Religious freedom is a right guaranteed to Americans by the United States Constitution. However, some groups in history have been denied this right. Members of the Church of Jesus Christ of Latter-day-Saints (Mormons) were one of these groups. Mormon leader Brigham Young and his followers were forced to leave Nauvoo, Illinois. Young led the first migration of Mormons up the Platte River Valley in 1847 to what is now the state of Utah. They followed the Platte River on the north bank to avoid contact with the travelers on the busy Oregon Trail that followed the south bank of the river from near Kearney westward.
During the following two decades, thousands more gathered at Winter Quarters on the west bank of Missouri River near Florence (now part of northeast Omaha) before beginning the trek across the plains and mountains to their land of "Milk and Honey."
The Mormon Winter Quarters on the west bank of the Missouri River near Florence (now part of northeast Omaha) was established under the direction of Brigham Young. It sheltered more than 3,000 people during the winter of 1846-47. It was a safe place in the wilderness for people who were fleeing from vengeful mobs. Unfortunately, they lived in log cabins, sod houses, and dugouts without enough food and supplies. When spring arrived, more than six hundred lay buried in the cemetery on the hill. Never giving up, a band of about five hundred Mormons left the Winter Quarters to cross the Plains to the Great Salt Lake Valley in Utah.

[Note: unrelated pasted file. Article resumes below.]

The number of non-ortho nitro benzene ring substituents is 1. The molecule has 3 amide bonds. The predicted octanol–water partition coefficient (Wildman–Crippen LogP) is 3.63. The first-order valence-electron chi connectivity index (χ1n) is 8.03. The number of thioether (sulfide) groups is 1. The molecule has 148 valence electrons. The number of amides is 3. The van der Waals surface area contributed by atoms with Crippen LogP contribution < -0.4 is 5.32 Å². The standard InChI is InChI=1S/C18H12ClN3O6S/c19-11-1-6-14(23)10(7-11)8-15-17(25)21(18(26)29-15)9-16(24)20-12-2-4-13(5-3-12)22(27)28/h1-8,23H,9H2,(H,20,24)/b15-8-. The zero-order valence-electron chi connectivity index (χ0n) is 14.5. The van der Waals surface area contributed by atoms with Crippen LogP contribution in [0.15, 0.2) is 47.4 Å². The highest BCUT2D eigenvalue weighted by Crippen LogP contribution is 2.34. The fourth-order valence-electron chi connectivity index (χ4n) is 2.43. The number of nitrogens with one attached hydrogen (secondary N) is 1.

During the following two decades, thousands more gathered at Winter Quarters before beginning the trek across the plains and mountains to their land of "Milk and Honey." Some of the Mormon pioneers used handcarts in 1855 and in 1856. Although the carts were very inexpensive, pulling one was such backbreaking work that they stopped using them. The journey called for strength and courage, as well as faith. Hundreds of Mormon pioneers were buried along the trail, most in unmarked graves.